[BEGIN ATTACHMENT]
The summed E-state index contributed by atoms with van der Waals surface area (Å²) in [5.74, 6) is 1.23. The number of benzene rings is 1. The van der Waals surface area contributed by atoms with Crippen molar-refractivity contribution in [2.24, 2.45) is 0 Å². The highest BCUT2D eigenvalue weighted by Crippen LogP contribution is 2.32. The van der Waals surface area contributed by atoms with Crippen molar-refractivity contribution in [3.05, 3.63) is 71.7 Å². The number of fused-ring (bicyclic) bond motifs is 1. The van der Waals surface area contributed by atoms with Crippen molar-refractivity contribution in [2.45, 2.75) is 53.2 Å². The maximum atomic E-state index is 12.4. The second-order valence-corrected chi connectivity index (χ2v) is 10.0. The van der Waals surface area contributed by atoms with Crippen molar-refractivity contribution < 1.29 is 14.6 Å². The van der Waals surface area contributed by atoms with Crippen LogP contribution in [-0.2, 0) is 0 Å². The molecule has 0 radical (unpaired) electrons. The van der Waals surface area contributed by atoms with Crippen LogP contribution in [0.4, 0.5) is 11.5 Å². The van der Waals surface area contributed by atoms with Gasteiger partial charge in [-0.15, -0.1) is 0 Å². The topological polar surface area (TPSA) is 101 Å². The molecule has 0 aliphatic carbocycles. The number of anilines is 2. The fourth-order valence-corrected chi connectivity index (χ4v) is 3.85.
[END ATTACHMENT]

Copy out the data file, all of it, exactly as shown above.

The summed E-state index contributed by atoms with van der Waals surface area (Å²) in [5.74, 6) is 1.23. The number of benzene rings is 1. The van der Waals surface area contributed by atoms with Crippen molar-refractivity contribution in [2.24, 2.45) is 0 Å². The highest BCUT2D eigenvalue weighted by Crippen LogP contribution is 2.32. The van der Waals surface area contributed by atoms with Crippen molar-refractivity contribution in [3.05, 3.63) is 71.7 Å². The number of fused-ring (bicyclic) bond motifs is 1. The van der Waals surface area contributed by atoms with Crippen molar-refractivity contribution in [2.45, 2.75) is 53.2 Å². The maximum atomic E-state index is 12.4. The second-order valence-corrected chi connectivity index (χ2v) is 10.0. The van der Waals surface area contributed by atoms with Crippen molar-refractivity contribution < 1.29 is 14.6 Å². The van der Waals surface area contributed by atoms with Crippen LogP contribution in [-0.2, 0) is 0 Å². The molecule has 0 radical (unpaired) electrons. The van der Waals surface area contributed by atoms with Crippen LogP contribution in [0.4, 0.5) is 11.5 Å². The van der Waals surface area contributed by atoms with Gasteiger partial charge in [-0.15, -0.1) is 0 Å². The topological polar surface area (TPSA) is 101 Å². The molecule has 0 aliphatic carbocycles. The number of anilines is 2. The fourth-order valence-corrected chi connectivity index (χ4v) is 3.85.